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Document Type:Latin Dissertation
Language of Document:English
Record Number:54316
Doc. No:TL24270
Call number:‭3389923‬
Main Entry:Sondra C. Sainsbury
Title & Author:The silent presence: Asian female domestic workers and Cyprus in the new EuropeSondra C. Sainsbury
College:State University of New York at Binghamton
Date:2009
Degree:Ph.D.
student score:2009
Page No:368
Abstract:This dissertation examines the lives of South Asian women working as domestic workers in Cyprus, the Greek Cypriot women who employ them, and the intersections between domestics and employers within the context of everyday life in Cyprus. Through ethnographic fieldwork with women from the Philippines and Sri Lanka, as well as a smaller number of women from countries such as India, Indonesia and Burma, interviews with the Greek-Cypriot women who employ them and various other actors implicated in their lives (e.g., employment agents, immigration and other government officials), and observation within the Greek-Cypriot community, the research explores how the transnational migration of Asian women factors in to the debates and tensions of belonging and "otherness" in the construction of a new European Cyprus. The research highlights the political/economic and social contexts that make migrant female labor necessary and feasible for both the female migrant and their employers, and examines the state's role in producing and maintaining a particularly subservient relationship between these women. One of the central arguments of this dissertation is that the official classification and categorization of Asian female domestic workers shapes how these women view themselves in the context of Cyprus, as well as how Greek Cypriot employers and others view them. Similarly, official policies of the state, as well as the everyday popular discourses and practices that shape the marginalization of Asian domestic workers, in turn shape the way Cypriots see themselves. In both of these respects, the state is pivotal in impacting the relationship of female migrants to the wider society, framing the uneven employment relationship as well as creating an environment for racism. The dissertation also shows how sending states, in their economic strategies involving women, are equally important in impacting how the women they send are received in the host societies. This study contributes to a growing body of literature that explores cultural and social change in Europe as the European border expands to include more national and cultural diversity.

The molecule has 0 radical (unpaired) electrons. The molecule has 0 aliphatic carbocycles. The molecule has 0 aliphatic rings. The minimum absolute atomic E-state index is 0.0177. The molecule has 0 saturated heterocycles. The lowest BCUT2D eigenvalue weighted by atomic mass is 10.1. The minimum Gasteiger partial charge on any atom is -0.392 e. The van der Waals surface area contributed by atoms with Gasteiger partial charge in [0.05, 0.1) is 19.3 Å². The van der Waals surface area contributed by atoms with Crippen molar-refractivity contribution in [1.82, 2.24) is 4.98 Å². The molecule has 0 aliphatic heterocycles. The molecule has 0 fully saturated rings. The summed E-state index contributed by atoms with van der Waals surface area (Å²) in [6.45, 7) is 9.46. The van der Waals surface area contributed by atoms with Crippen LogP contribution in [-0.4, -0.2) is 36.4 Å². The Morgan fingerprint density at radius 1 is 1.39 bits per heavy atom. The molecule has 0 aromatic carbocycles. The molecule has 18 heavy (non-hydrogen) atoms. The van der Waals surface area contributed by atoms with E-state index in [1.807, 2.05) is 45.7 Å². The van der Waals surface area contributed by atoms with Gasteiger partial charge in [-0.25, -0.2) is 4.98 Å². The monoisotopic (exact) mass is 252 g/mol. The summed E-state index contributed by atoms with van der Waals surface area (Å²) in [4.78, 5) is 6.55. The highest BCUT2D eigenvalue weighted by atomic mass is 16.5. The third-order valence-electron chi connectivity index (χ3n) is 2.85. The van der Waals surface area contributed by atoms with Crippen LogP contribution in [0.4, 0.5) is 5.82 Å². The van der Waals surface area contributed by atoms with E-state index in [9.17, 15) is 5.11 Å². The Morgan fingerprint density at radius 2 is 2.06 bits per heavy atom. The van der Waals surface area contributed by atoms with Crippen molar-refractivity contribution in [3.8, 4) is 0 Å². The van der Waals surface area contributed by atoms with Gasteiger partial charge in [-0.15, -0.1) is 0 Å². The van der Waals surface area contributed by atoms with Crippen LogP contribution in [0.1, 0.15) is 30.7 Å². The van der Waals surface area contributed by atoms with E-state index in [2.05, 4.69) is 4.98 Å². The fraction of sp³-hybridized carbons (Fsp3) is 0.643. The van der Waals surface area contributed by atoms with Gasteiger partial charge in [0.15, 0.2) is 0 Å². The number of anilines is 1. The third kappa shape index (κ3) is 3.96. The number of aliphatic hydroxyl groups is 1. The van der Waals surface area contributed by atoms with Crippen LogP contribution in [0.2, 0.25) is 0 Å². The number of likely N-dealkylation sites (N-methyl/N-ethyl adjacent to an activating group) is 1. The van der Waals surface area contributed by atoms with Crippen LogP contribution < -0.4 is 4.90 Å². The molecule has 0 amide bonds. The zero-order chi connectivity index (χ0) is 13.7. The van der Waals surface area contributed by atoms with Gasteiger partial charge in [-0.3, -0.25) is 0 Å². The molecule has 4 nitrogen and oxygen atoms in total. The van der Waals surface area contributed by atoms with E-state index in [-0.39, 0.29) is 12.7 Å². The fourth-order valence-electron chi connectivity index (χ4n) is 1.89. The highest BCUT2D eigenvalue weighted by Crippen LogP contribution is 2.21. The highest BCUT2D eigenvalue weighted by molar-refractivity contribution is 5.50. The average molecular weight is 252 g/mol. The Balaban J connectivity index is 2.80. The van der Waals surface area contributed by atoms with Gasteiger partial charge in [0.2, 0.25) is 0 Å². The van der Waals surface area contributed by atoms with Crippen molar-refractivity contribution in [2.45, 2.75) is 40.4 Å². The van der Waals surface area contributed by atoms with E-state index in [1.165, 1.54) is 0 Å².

Subject:Social sciences; Cyprus; Domestic work; Europe; Migration; Racism; Transnationalism; Asian; Domestic workers; Women; Cultural anthropology; Womens studies; Ethnic studies; 0631:Ethnic studies; 0326:Cultural anthropology; 0453:Womens studies
Added Entry:C. Ferradas
Added Entry:State University of New York at Binghamton